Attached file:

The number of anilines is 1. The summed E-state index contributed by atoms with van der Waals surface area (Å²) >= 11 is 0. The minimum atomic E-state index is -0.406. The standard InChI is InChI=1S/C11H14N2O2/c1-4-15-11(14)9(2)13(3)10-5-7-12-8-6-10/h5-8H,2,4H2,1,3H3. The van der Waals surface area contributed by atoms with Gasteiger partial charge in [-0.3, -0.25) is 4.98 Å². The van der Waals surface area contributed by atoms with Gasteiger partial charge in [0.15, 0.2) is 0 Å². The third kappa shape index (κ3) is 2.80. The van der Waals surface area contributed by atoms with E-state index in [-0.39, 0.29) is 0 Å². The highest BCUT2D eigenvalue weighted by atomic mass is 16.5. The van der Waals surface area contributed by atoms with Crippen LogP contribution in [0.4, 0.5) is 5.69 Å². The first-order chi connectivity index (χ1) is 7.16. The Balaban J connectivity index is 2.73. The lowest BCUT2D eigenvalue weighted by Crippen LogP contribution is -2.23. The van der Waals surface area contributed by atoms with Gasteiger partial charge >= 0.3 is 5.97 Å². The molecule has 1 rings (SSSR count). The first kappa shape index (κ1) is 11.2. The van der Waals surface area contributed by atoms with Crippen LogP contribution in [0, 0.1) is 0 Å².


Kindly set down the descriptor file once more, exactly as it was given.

The number of anilines is 1. The summed E-state index contributed by atoms with van der Waals surface area (Å²) >= 11 is 0. The minimum atomic E-state index is -0.406. The standard InChI is InChI=1S/C11H14N2O2/c1-4-15-11(14)9(2)13(3)10-5-7-12-8-6-10/h5-8H,2,4H2,1,3H3. The van der Waals surface area contributed by atoms with Gasteiger partial charge in [-0.3, -0.25) is 4.98 Å². The van der Waals surface area contributed by atoms with Gasteiger partial charge in [0.15, 0.2) is 0 Å². The third kappa shape index (κ3) is 2.80. The van der Waals surface area contributed by atoms with E-state index in [-0.39, 0.29) is 0 Å². The highest BCUT2D eigenvalue weighted by atomic mass is 16.5. The van der Waals surface area contributed by atoms with Crippen LogP contribution in [0.4, 0.5) is 5.69 Å². The first-order chi connectivity index (χ1) is 7.16. The Balaban J connectivity index is 2.73. The lowest BCUT2D eigenvalue weighted by Crippen LogP contribution is -2.23. The van der Waals surface area contributed by atoms with Gasteiger partial charge >= 0.3 is 5.97 Å². The molecule has 1 rings (SSSR count). The first kappa shape index (κ1) is 11.2. The van der Waals surface area contributed by atoms with Crippen LogP contribution in [0, 0.1) is 0 Å².